The dates and times of the fast actually change every year. If Yom Kippur is not celebrated on the same date from one year to the next, it is because it depends on the Hebrew calendar, which refers to the Genesis of the Bible. It is made up of 12 or 13 lunar months depending on the year and seven-day weeks starting on Sunday and ending on the day of shabbat, that is Saturday. The lunar months are shorter than the months of the Gregorian calendar (alternatively 29 or 30 days): this is why the 10th of the month of Tishri is a floating date if we refer to the calendar of use. In 2014, Yom Kippur and Eid el-Kebir, two of the most important holidays in Judaism and Islam, took place simultaneously, for the first time in 33 years.

Yom Kippur is in fact celebrated shortly after Rosh Hashanah (aka Shana Tova), the holiday that marks a new solar year in the Jewish calendar and opens 10 days of penance: the Day of Atonement always occurs 10 days after the first day of Rosh Hashanah (see why here) and start the evening before these +10 days. It is a day off but not a holiday, seen by believers as the holiest holiday of the year.

“The Day of Atonement” is a religious holiday. It commemorates the day God forgave the Jewish people for the guilt of the golden calf, told in the biblical book of Exodus. According to these writings, when Moses ascended Mount Sinai to receive the Tablets of the Law, the Jews created a calf-shaped idol from the casted jewels of women and children. The prophet, discovering the cult of the idol, which the third commandment forbids, would then have broken the Tablets of the Law with anger. Moses then spent 40 days on top of the mountain twice to obtain the forgiveness of his people from God. The tenth day of the month of Tishri was granted.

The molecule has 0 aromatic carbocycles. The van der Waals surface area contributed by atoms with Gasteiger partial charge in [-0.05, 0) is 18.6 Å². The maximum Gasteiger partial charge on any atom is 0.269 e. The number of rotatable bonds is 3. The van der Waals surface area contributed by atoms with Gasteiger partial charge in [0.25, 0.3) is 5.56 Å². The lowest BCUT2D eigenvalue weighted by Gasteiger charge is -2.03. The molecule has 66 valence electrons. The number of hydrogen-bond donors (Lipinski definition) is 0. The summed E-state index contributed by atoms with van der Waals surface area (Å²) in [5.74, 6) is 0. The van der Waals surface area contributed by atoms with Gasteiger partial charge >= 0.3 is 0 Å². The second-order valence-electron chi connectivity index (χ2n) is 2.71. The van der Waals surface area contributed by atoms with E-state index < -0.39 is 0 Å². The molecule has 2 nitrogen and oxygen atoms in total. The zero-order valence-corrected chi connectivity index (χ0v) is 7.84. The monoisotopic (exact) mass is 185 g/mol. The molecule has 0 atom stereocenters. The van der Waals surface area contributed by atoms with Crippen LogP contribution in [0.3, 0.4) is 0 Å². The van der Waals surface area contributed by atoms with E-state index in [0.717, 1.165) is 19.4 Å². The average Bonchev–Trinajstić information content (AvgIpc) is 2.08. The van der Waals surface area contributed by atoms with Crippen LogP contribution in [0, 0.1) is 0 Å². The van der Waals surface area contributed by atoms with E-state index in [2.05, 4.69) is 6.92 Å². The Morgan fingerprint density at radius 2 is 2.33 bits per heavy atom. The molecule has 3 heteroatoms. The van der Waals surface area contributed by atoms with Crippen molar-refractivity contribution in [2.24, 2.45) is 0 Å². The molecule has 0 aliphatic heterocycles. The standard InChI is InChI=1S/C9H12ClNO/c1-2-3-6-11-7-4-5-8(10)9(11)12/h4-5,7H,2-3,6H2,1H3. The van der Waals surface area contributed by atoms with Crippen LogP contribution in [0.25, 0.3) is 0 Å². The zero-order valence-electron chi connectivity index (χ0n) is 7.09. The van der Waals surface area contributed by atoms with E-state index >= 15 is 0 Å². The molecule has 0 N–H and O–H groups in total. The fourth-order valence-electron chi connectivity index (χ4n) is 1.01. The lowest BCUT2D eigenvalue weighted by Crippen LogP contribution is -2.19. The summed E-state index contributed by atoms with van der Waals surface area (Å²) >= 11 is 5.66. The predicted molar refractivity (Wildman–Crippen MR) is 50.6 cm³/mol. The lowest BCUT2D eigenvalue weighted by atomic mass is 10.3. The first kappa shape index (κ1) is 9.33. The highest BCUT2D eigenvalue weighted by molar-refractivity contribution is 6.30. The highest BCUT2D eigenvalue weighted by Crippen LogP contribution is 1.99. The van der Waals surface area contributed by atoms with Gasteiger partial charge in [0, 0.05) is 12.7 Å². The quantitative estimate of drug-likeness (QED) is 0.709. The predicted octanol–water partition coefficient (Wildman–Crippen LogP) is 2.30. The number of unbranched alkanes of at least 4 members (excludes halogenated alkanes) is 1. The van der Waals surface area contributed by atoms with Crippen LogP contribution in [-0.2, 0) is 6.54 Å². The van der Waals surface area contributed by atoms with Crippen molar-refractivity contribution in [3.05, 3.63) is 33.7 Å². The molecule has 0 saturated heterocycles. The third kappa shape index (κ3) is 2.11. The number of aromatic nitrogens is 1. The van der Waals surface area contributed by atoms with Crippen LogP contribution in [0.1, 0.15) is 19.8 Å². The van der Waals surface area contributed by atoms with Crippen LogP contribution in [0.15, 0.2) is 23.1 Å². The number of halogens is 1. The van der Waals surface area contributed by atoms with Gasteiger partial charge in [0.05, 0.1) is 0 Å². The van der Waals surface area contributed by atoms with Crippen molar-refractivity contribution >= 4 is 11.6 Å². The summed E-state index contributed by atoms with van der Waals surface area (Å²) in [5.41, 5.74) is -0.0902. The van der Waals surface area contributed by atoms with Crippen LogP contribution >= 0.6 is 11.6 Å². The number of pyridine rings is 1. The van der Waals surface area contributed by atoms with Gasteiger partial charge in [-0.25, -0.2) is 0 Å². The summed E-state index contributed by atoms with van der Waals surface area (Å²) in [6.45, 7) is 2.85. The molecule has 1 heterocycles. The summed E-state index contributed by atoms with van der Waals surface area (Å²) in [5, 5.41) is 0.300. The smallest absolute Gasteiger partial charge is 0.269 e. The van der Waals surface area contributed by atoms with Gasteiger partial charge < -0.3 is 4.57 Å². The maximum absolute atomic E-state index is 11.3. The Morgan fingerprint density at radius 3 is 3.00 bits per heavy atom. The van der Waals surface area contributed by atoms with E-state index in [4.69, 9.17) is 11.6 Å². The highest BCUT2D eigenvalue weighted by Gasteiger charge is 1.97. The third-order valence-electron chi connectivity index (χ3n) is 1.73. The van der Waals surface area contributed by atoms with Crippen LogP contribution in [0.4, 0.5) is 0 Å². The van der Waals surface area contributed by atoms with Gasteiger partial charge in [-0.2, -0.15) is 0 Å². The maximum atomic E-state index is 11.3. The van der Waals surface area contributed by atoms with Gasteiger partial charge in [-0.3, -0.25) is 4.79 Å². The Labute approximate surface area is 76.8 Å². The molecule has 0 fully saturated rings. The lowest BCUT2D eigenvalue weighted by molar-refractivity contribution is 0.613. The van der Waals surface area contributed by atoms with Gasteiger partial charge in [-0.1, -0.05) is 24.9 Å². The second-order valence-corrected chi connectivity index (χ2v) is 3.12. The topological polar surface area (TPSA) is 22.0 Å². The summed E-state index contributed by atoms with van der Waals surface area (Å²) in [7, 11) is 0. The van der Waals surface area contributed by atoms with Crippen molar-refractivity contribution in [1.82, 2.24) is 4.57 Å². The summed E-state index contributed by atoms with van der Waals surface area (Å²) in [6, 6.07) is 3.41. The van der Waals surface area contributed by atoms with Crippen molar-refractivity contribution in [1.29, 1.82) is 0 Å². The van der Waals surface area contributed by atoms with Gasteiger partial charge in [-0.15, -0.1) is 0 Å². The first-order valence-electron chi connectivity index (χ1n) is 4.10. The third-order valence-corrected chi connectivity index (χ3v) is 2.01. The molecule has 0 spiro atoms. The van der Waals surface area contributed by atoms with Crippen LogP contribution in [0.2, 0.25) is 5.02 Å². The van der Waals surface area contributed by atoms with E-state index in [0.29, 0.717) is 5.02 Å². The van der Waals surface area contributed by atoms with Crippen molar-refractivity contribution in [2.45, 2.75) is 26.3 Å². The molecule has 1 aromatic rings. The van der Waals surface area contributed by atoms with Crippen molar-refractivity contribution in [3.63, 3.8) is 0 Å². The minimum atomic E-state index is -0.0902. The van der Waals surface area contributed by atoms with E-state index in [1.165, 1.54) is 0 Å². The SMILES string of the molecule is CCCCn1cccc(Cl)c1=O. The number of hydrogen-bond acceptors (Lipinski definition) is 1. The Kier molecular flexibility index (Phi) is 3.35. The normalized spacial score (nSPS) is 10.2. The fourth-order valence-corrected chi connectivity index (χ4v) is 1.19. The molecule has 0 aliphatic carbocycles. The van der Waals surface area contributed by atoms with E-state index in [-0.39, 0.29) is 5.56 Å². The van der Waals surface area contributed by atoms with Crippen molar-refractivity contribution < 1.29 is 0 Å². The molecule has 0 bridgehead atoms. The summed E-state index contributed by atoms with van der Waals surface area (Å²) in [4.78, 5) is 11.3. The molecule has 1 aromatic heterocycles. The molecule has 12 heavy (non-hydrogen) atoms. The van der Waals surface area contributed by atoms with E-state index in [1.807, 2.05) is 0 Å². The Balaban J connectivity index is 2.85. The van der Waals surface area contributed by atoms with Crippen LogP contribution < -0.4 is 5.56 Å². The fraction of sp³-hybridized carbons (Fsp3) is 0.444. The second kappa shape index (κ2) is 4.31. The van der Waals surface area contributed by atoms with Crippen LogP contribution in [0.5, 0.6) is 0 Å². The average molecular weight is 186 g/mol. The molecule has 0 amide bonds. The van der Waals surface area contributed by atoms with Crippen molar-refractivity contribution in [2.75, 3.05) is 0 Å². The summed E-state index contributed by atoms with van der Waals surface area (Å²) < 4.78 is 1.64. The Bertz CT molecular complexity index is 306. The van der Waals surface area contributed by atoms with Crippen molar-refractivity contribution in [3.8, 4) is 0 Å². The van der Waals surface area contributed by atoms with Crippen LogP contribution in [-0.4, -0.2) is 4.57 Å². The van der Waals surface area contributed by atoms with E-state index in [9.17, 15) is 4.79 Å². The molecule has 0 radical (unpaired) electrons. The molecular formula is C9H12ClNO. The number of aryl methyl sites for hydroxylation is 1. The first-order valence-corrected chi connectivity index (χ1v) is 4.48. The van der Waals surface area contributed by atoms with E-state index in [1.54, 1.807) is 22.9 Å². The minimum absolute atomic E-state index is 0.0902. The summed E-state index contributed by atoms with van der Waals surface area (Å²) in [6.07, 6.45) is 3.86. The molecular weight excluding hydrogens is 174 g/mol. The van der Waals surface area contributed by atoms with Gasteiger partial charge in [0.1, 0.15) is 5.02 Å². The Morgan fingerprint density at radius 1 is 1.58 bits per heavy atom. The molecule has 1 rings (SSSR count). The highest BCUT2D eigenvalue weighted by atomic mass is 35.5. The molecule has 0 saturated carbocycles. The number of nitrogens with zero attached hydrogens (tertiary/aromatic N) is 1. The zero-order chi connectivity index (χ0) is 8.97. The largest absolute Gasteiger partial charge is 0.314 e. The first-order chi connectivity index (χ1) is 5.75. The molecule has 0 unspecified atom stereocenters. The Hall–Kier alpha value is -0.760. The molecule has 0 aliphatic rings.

Yom Kippur is the 10th day of the ten days of penance for Jews.. This period from Rosh Hashanah to Yom Kippur, “Teshuva”, is dedicated to introspection and repentance. During these ten days, it is recommended that you do everything possible to rectify the wrongs committed against others.

There are several ways to wish Yom Kippur. You can say “Gmar H’atima tova” (pronouncing the “H” as the Spanish “j”), or even, and it is much easier to remember, “Bon Kippur”. If you want to assure a loved one of the Jewish faith your best wishes after Yom Kippur, after the sound of the Shofar, an ancestral wind instrument that is played to break the fast, then you can also say “Hag Samea’h”. This formula, which the Jewish faithful also exchange among themselves, designates a feast called Sukkot, and celebrated a few days later. A Hebrew term, “Sukkot” refers to a pilgrimage festival, the prescription of which appears in the Torah, the holy book for the Jews. It is during Sukkot that what believers consider divine support during the “Exodus of the Children of Israel” is celebrated. Sukkot takes place over seven days, punctuated by commemorative rites.

Sunset on the Western Wall in Jerusalem. © Maria Dubova_123RF